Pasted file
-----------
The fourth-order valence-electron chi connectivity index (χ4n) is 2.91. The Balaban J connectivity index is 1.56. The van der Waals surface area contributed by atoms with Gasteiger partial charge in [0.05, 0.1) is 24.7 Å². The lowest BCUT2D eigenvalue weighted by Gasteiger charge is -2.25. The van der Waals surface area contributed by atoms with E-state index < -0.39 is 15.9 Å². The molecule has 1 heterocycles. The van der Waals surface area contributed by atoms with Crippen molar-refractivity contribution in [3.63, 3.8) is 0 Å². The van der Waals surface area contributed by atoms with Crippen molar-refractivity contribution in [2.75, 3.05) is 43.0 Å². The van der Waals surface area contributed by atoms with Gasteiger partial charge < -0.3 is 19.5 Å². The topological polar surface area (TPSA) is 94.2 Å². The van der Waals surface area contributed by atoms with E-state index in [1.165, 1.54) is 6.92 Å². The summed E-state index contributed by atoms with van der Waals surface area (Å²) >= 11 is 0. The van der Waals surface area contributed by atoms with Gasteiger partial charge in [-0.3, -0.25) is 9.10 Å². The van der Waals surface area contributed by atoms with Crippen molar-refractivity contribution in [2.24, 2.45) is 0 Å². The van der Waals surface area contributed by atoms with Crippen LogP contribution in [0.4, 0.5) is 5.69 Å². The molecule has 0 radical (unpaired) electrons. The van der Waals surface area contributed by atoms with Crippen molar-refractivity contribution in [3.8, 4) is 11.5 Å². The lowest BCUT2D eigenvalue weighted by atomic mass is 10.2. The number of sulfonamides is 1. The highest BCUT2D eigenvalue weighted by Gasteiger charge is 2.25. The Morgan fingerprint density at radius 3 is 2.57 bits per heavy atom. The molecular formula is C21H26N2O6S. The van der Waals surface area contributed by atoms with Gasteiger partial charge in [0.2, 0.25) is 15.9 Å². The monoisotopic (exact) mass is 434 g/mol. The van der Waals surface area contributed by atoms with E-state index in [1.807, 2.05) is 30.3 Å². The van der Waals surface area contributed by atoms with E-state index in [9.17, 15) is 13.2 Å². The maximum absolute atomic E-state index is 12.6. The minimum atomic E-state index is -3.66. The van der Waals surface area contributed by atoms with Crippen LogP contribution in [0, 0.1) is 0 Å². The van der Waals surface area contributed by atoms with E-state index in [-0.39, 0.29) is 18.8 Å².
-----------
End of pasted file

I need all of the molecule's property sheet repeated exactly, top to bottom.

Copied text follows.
The fourth-order valence-electron chi connectivity index (χ4n) is 2.91. The Balaban J connectivity index is 1.56. The van der Waals surface area contributed by atoms with Gasteiger partial charge in [0.05, 0.1) is 24.7 Å². The lowest BCUT2D eigenvalue weighted by Gasteiger charge is -2.25. The van der Waals surface area contributed by atoms with E-state index < -0.39 is 15.9 Å². The molecule has 1 heterocycles. The van der Waals surface area contributed by atoms with Crippen molar-refractivity contribution in [3.63, 3.8) is 0 Å². The van der Waals surface area contributed by atoms with Crippen molar-refractivity contribution in [2.75, 3.05) is 43.0 Å². The van der Waals surface area contributed by atoms with Gasteiger partial charge < -0.3 is 19.5 Å². The topological polar surface area (TPSA) is 94.2 Å². The van der Waals surface area contributed by atoms with E-state index in [1.165, 1.54) is 6.92 Å². The summed E-state index contributed by atoms with van der Waals surface area (Å²) >= 11 is 0. The van der Waals surface area contributed by atoms with Gasteiger partial charge in [-0.3, -0.25) is 9.10 Å². The van der Waals surface area contributed by atoms with Crippen molar-refractivity contribution in [2.24, 2.45) is 0 Å². The van der Waals surface area contributed by atoms with Crippen LogP contribution in [0.4, 0.5) is 5.69 Å². The molecule has 0 radical (unpaired) electrons. The van der Waals surface area contributed by atoms with Crippen molar-refractivity contribution in [3.8, 4) is 11.5 Å². The lowest BCUT2D eigenvalue weighted by atomic mass is 10.2. The number of sulfonamides is 1. The highest BCUT2D eigenvalue weighted by Gasteiger charge is 2.25. The Morgan fingerprint density at radius 3 is 2.57 bits per heavy atom. The molecular formula is C21H26N2O6S. The van der Waals surface area contributed by atoms with Gasteiger partial charge in [0.2, 0.25) is 15.9 Å². The monoisotopic (exact) mass is 434 g/mol. The van der Waals surface area contributed by atoms with E-state index in [1.807, 2.05) is 30.3 Å². The van der Waals surface area contributed by atoms with E-state index in [9.17, 15) is 13.2 Å². The maximum absolute atomic E-state index is 12.6. The minimum atomic E-state index is -3.66. The van der Waals surface area contributed by atoms with Crippen LogP contribution in [0, 0.1) is 0 Å². The van der Waals surface area contributed by atoms with E-state index in [-0.39, 0.29) is 18.8 Å².